WEATHER

Rains strand Washington drivers, flood White House basement

Jul 9, 2019, 6:37 AM
flooding...
Heavy rainfall flooded the intersection of 15th Street and Constitution Ave., NW stalling cars in the street, Monday, July 8, 2019, in Washington near the Washington Monument. (AP Photo/Alex Brandon)
(AP Photo/Alex Brandon)

WASHINGTON (AP) — A slow-moving rainstorm Monday washed out roads, stranded drivers and soaked basements, including the White House’s, during a chaotic morning commute in the national capital region.

Water gushed into the press workspace in the basement near the White House’s West Wing. Government employees worked to drain puddles of standing water with wet vacs.

Flooding led to electrical outages that closed the National Archives Building and Museum, according to a statement from the National Archives, which said the Declaration of Independence, the Constitution and the Bill of Rights were safe and not in any danger.

National Weather Service meteorologist Cody Ledbetter said the storm dumped about 6.3 inches of rain near Frederick, Maryland, about 4.5 inches near Arlington, Virginia, and about 3.4 inches at Ronald Reagan Washington National Airport in a two-hour period.

“The storm was not moving very quickly,” Ledbetter said.

Water levels at Cameron Run in Alexandria, Virginia, a flood-prone area along the Capital Beltway, rose more than 7 feet over 30 minutes after 9 a.m., according to the weather service. Four Mile Run, which runs through Arlington and Alexandria, saw a similar increase.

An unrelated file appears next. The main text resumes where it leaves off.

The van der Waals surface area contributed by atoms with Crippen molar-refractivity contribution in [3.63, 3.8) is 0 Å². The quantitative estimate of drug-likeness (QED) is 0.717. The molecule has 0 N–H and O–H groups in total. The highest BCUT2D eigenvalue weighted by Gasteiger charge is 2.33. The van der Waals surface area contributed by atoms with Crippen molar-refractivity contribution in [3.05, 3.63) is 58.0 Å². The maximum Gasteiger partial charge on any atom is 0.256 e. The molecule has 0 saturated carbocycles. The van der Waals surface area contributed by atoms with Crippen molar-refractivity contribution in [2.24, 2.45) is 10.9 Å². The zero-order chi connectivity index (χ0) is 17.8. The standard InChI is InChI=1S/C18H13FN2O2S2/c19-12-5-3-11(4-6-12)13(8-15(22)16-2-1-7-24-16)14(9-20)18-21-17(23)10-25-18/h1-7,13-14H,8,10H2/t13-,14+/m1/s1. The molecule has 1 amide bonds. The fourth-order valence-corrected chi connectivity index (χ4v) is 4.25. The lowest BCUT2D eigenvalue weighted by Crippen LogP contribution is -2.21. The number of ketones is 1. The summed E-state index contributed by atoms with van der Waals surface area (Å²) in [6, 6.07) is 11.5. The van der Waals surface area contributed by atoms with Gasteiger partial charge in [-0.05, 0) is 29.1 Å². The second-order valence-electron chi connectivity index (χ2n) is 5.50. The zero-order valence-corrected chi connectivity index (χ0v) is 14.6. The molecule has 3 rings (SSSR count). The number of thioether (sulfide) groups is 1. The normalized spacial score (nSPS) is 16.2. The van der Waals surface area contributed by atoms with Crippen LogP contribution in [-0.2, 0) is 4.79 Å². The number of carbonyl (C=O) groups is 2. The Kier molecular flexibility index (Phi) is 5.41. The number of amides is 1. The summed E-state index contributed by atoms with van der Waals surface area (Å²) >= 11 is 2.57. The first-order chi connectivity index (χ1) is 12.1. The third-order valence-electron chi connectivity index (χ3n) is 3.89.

Pete Piringer, a spokesman for the fire department in Montgomery County, Maryland, said emergency workers responded to dozens of rescue calls and used boats to pluck people from flooded cars.

“Everywhere I turned, there was traffic and roads closed,” he said.

Piringer said he didn’t immediately receive any reports of storm-related injuries.

In northern Virginia, Fairfax County Fire and Rescue said it responded to more than 30 calls for swift water rescues throughout the county. Authorities advised people to avoid driving if possible. Neighboring Arlington County also reported numerous rescues.

Gretchen Eisenberg’s morning 4-mile commute usually lasts 10 minutes. It took her nearly an hour to drive to work from her Frederick home. She stopped to shoot eye-popping video of a Frederick park inundated with raging floodwaters.

“I tried to take my normal route, but I had to turn around and take a different way in because of the flooding,” she said.

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Rains strand Washington drivers, flood White House basement